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Reading French books for fun!

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    (Original post by Zolata)
    But the choixpeau makes up for it, whoever thought that up was a genius!
    je suis d'accord!
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    (Original post by Zolata)
    I thought it would be a good idea to start a thread where people can share their thoughts on good French books to read. It would be great if people could recommend books here and say what they thought about them - both in content and how hard it was to read the language.

    I'm hoping to go to university next year to continue studying French and to start Russian from scratch so I'm at A-level standard, but this thread is for anyone!

    Books I have read so far/am reading:

    Un Sac de Billes - Joseph Joffo. Read this as part of my A level studies and it was really good read, plus it's a true story (about a Jewish boy during WWII in France) so I think that made it more interesting. However a few people were a bit disappointed with it as there wasn't a huge amount that happened! The language wasn't too hard, although it did get a bit sticky in some places!

    Agates et Calots – Joseph Joffo. The prequel to Un Sac de Billes (but written after). Not a lot happened in this book to be honest, particularly as the main character is only about 7, however it was quite sweet. The language is probably about the same as USDB, if not a little easier.

    Kiffe Kiffe Demain – Faïza Guène. This book annoyed me a bit as there wasn’t much of a plot and it is probably aimed at 13/14 year old girls. However the language wasn’t too difficult and it had some interesting slang in it.

    Et si c’était vrai… - Marc Levy. I’m about a quarter of the way through this and so far so good. The film ‘just like heaven’ was based on this book, but I’m hoping there will be more plot twists than the film! The language is harder than those mentioned above, particularly with medical terms near the beginning, but it does get easier the further you get in and the story is quite easy to follow.

    Please share your experiences as I’m sure lots of people will appreciate them!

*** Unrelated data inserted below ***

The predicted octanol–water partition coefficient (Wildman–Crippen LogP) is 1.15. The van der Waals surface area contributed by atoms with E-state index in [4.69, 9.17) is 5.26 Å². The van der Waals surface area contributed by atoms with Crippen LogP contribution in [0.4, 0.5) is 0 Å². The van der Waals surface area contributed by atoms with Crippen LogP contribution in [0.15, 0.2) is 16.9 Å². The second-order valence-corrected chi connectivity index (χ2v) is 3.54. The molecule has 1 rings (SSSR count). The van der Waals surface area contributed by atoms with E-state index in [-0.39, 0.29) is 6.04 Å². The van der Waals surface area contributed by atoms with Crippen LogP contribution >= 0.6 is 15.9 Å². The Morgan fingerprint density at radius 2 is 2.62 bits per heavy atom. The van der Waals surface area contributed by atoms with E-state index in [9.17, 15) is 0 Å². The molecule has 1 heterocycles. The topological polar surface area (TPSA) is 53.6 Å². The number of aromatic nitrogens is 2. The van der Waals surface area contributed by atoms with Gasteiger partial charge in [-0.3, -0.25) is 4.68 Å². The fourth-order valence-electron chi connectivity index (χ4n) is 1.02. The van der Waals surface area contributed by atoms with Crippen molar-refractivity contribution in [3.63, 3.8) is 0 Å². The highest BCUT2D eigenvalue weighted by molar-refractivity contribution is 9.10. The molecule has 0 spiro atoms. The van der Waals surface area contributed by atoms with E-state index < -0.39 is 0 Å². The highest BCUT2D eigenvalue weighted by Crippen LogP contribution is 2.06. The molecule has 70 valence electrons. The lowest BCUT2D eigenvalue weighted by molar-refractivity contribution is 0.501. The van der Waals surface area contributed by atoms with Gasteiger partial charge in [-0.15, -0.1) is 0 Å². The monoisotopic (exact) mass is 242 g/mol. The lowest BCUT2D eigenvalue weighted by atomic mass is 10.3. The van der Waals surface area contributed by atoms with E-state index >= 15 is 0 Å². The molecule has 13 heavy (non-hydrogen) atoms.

Heey, i'm currently doing 'un sac de billes'. I was wondering if you could tell me how you prepared for the exams, and where you got your notes/style of essays for this story. Im currently teaching it to myself and have stuck on what i'm supposed to do next after reading it!
    • Thread Starter

    (Original post by :)J)
    @Zolata,Heey, i'm currently doing 'un sac de billes'. I was wondering if you could tell me how you prepared for the exams, and where you got your notes/style of essays for this story. Im currently teaching it to myself and have stuck on what i'm supposed to do next after reading it!
    I'm also sitting the exam this summer, so I'm starting to revise for it about now too. Are you doing AQA?

    Whilst we were studying the book in class we planned some of the essays and wrote a couple too. The AQA website has all of the past exam papers on it, plus some extra sample questions, so you can see what sort of things they might ask. The general areas that they might ask questions on are: themes (or important ideas), characters (either describing them or describing their relationships with each other), your personal reaction to the book (e.g. what you found mouving or touching), and what you learnt from the book (e.g. the historical/social context). They could also ask smething about the techniques that the author uses, but personally I would avoid that for this book as there isn't really much to say about that.

    The essay questions are very very general, as they have to fit to any book that you might have read, so there should almost always be something to talk about.

    As for the oral, make sure you can talk a bit about the author (e.g. that he wrote the book in the 70's, that the book is about his childhood etc.) and his other books (you don't have to read them, just know that they exist). The rest of the questions should be quite easy to anwer if you've read the book. They might be like "what did you learn from reading this book?", "is this a book for adults or children" or something as simple as "did you enjoy it?".

    Hope that helps! It will probably be different if you're on a diferent exam board though :/ Let me know if you want any other details

    If you are looking for developing your reading and comprehension skills while learning about French culture, you should look for My French Passport series (author: S. Berton, M'aidez Publishing). The level 1 was created for beginners with no previous knowledge in French. The book is in color and is on Amazon. They have free audio recordings on so you can also practice oral comprehension.


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Updated: December 4, 2013
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